HTML::ElementSuper − Perl extension for HTML::Element(3)
### Positional extension
$e = new HTML::ElementSuper 'font';
$sibling_number = $e−>addr();
$e2 = new HTML::ElementSuper 'p';
@coords = $e−>position();
$depth_in_pos_tree = $e−>depth();
### Replacer extension
$er = new HTML::ElementSuper 'font';
# Tree beneath $er, if present, is dropped.
$er−>replace_content(new HTML::Element 'p');
### Wrapper extension
$ew = new HTML::ElementSuper;
$ew−>push_content("Tickle me, baby");
$ew−>wrap_content(new HTML::Element 'font', color => 'pink');
### Maskable extension
$em = new HTML::ElementSuper 'td';
print $em−>as_HTML; # nada
print $em−>as_HTML; # $e and its children are visible
### Cloning of own tree or another element's tree
### (is this the correct clomenature? :−)
$a = new HTML::ElementSuper 'font', size => 2;
$b = new HTML::ElementSuper 'font', color => 'red';
$a_clone = $a−>clone;
$b_clone = $a−>clone($b);
# Multiple elements can be cloned
@clone_clones = $a_clone−>clone($a_clone, $b_clone);
HTML::ElementSuper is an extension for HTML::Element(3) that provides several new methods to assist in element manipulation. An HTML::ElementSuper has the following additional properties:
* report is
coordinate position in a tree of its peers
* replace its contents
* wrap its contents in a new element
* mask itself so that it and its descendants are invisible to
* clone itself and other HTML::Element based object trees
* handle multiple values for attributes
Note that these extensions were originally developed to assist in implementing the HTML::ElementTable(3) class, but were thought to be of general enough utility to warrant their own package.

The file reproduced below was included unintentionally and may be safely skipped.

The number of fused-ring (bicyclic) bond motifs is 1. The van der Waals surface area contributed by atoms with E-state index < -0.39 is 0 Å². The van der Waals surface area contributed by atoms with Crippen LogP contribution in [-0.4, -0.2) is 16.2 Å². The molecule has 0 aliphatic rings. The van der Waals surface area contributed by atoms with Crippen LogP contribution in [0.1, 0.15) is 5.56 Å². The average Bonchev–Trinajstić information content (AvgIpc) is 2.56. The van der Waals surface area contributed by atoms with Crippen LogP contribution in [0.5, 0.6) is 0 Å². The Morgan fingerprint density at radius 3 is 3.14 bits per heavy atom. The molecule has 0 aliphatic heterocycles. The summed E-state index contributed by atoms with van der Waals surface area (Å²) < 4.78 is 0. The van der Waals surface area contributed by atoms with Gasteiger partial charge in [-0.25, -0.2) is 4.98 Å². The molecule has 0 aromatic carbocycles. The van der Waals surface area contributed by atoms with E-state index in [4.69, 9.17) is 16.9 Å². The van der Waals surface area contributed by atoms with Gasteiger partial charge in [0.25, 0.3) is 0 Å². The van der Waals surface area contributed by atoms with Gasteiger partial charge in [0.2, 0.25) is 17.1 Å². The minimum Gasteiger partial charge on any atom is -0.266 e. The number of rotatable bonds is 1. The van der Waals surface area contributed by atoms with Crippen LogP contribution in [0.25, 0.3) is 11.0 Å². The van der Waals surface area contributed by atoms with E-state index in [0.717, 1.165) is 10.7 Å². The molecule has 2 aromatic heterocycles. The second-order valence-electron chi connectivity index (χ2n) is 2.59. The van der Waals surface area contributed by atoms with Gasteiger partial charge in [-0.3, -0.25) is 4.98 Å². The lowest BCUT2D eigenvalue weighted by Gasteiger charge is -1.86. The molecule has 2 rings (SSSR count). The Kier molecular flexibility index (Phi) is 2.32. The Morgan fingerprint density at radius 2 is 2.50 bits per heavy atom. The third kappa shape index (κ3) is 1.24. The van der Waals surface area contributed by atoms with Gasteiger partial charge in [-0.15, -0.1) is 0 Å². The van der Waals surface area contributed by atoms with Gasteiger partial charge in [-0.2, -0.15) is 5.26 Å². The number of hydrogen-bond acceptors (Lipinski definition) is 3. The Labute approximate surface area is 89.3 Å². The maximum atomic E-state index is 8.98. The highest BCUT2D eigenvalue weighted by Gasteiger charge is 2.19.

new(’tag’, attr => ’value’, ...)
Return a new HTML::ElementSuper object. Exactly like the constructor for HTML::Element(3), takes a tag type and optional attributes.
push_attr(attr => @values)
Extend the value string for a particular attribute. An example of this might be when you’d like to assign multiple CSS classes to a single element. The attribute value is extended using white space as a separator.
Returns the position of this element in relation to its siblings based on the content of the parent, starting with 0. Returns undef if this element has no parent. In other words, this returns the index of this element in the content array of the parent.
Returns the coordinates of this element in the tree it inhabits. This is accomplished by succesively calling addr() on ancestor elements until either a) an element that does not support these methods is found, or b) there are no more parents. The resulting list is the n−dimensional coordinates of the element in the tree.
Simple shortcut method that deletes the current contents of the element before adding the new.
Wraps the existing content in the provided element. If the provided element happens to be a non-element, a push_content is performed instead.
Toggles whether or not this element is visible to parental methods that visit the element tree using traverse(), such as as_HTML(). Valid arguments for mask() are 0 and 1. Returns the current setting without an argument.
This might seem like a strange method to have, but it helps in managing dynamic tree structures. For example, in HTML::ElementTable(3), when you expand a table cell you simply mask what it covers rather than destroy it. Shrinking the table cell reveals that content to as_HTML() once again.
Returns a clone of elements and all of their descendants. Without arguments, the element clones itself, otherwise it clones the elements provided as arguments. Any element can be cloned as long as it is HTML::Element(3) based. This method is very handy for duplicating tree structures since an HTML::Element cannot have more than one parent at any given time...hence "tree".
Matthew P. Sisk, <email@example.com>
Copyright (c) 1998−2010 Matthew P. Sisk. All rights reserved. All wrongs revenged. This program is free software; you can redistribute it and/or modify it under the same terms as Perl itself.
HTML::Element(3), HTML::ElementGlob(3), HTML::ElementRaw(3), HTML::ElementTable(3), perl(1).